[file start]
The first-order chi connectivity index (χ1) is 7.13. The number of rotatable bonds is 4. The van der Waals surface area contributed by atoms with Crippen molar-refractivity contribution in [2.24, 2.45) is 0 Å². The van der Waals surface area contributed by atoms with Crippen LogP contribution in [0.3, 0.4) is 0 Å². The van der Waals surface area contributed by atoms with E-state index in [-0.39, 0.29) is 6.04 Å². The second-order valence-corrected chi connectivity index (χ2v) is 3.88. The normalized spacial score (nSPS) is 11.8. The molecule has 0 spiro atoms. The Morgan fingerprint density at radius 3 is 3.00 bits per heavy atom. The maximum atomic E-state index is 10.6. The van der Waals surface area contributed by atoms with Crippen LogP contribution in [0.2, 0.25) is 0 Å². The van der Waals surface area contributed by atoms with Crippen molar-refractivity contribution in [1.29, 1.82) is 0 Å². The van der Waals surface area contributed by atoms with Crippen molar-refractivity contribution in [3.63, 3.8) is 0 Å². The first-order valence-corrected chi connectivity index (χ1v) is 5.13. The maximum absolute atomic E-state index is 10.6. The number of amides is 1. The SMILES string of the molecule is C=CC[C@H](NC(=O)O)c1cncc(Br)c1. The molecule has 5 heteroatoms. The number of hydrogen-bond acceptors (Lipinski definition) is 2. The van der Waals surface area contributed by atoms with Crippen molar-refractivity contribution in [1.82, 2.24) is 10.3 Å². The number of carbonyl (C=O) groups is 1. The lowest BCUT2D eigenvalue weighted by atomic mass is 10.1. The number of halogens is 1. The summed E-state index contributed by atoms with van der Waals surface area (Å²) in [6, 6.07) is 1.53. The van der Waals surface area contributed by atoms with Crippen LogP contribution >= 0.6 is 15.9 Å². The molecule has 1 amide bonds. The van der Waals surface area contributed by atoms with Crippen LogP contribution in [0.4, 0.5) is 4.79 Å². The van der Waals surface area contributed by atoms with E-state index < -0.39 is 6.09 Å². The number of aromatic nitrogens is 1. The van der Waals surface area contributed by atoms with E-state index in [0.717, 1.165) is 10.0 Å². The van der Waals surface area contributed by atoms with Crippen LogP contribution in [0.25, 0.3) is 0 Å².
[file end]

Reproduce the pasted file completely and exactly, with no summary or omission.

The first-order chi connectivity index (χ1) is 7.13. The number of rotatable bonds is 4. The van der Waals surface area contributed by atoms with Crippen molar-refractivity contribution in [2.24, 2.45) is 0 Å². The van der Waals surface area contributed by atoms with Crippen LogP contribution in [0.3, 0.4) is 0 Å². The van der Waals surface area contributed by atoms with E-state index in [-0.39, 0.29) is 6.04 Å². The second-order valence-corrected chi connectivity index (χ2v) is 3.88. The normalized spacial score (nSPS) is 11.8. The molecule has 0 spiro atoms. The Morgan fingerprint density at radius 3 is 3.00 bits per heavy atom. The maximum atomic E-state index is 10.6. The van der Waals surface area contributed by atoms with Crippen LogP contribution in [0.2, 0.25) is 0 Å². The van der Waals surface area contributed by atoms with Crippen molar-refractivity contribution in [1.29, 1.82) is 0 Å². The van der Waals surface area contributed by atoms with Crippen molar-refractivity contribution in [3.63, 3.8) is 0 Å². The first-order valence-corrected chi connectivity index (χ1v) is 5.13. The maximum absolute atomic E-state index is 10.6. The number of amides is 1. The SMILES string of the molecule is C=CC[C@H](NC(=O)O)c1cncc(Br)c1. The molecule has 5 heteroatoms. The number of hydrogen-bond acceptors (Lipinski definition) is 2. The van der Waals surface area contributed by atoms with Crippen molar-refractivity contribution in [1.82, 2.24) is 10.3 Å². The number of carbonyl (C=O) groups is 1. The lowest BCUT2D eigenvalue weighted by atomic mass is 10.1. The number of halogens is 1. The summed E-state index contributed by atoms with van der Waals surface area (Å²) in [6, 6.07) is 1.53. The van der Waals surface area contributed by atoms with Crippen LogP contribution >= 0.6 is 15.9 Å². The molecule has 1 amide bonds. The van der Waals surface area contributed by atoms with Crippen LogP contribution in [0.4, 0.5) is 4.79 Å². The van der Waals surface area contributed by atoms with E-state index < -0.39 is 6.09 Å². The number of aromatic nitrogens is 1. The van der Waals surface area contributed by atoms with E-state index in [0.717, 1.165) is 10.0 Å². The van der Waals surface area contributed by atoms with Crippen LogP contribution in [0.25, 0.3) is 0 Å².